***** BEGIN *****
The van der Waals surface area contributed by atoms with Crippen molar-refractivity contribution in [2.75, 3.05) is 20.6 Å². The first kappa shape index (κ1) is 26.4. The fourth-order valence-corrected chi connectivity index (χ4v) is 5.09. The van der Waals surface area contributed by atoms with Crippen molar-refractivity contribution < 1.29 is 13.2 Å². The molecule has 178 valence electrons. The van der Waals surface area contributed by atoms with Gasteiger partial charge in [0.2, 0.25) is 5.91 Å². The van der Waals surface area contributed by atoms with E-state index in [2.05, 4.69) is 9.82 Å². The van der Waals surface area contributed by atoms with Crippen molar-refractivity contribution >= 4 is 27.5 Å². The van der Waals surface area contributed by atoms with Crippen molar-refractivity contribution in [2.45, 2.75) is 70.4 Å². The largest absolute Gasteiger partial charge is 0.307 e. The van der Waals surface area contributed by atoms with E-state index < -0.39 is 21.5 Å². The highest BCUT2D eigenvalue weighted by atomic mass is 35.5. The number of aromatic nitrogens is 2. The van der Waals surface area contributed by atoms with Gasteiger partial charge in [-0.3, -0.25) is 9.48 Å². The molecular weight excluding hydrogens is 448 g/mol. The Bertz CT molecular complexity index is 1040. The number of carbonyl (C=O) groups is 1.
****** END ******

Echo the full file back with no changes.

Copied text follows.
The van der Waals surface area contributed by atoms with Crippen molar-refractivity contribution in [2.75, 3.05) is 20.6 Å². The first kappa shape index (κ1) is 26.4. The fourth-order valence-corrected chi connectivity index (χ4v) is 5.09. The van der Waals surface area contributed by atoms with Crippen molar-refractivity contribution < 1.29 is 13.2 Å². The molecule has 178 valence electrons. The van der Waals surface area contributed by atoms with Gasteiger partial charge in [0.2, 0.25) is 5.91 Å². The van der Waals surface area contributed by atoms with E-state index in [2.05, 4.69) is 9.82 Å². The van der Waals surface area contributed by atoms with Crippen molar-refractivity contribution >= 4 is 27.5 Å². The van der Waals surface area contributed by atoms with Crippen molar-refractivity contribution in [2.45, 2.75) is 70.4 Å². The largest absolute Gasteiger partial charge is 0.307 e. The van der Waals surface area contributed by atoms with E-state index < -0.39 is 21.5 Å². The highest BCUT2D eigenvalue weighted by atomic mass is 35.5. The number of aromatic nitrogens is 2. The van der Waals surface area contributed by atoms with Gasteiger partial charge in [-0.3, -0.25) is 9.48 Å². The molecular weight excluding hydrogens is 448 g/mol. The Bertz CT molecular complexity index is 1040. The number of carbonyl (C=O) groups is 1.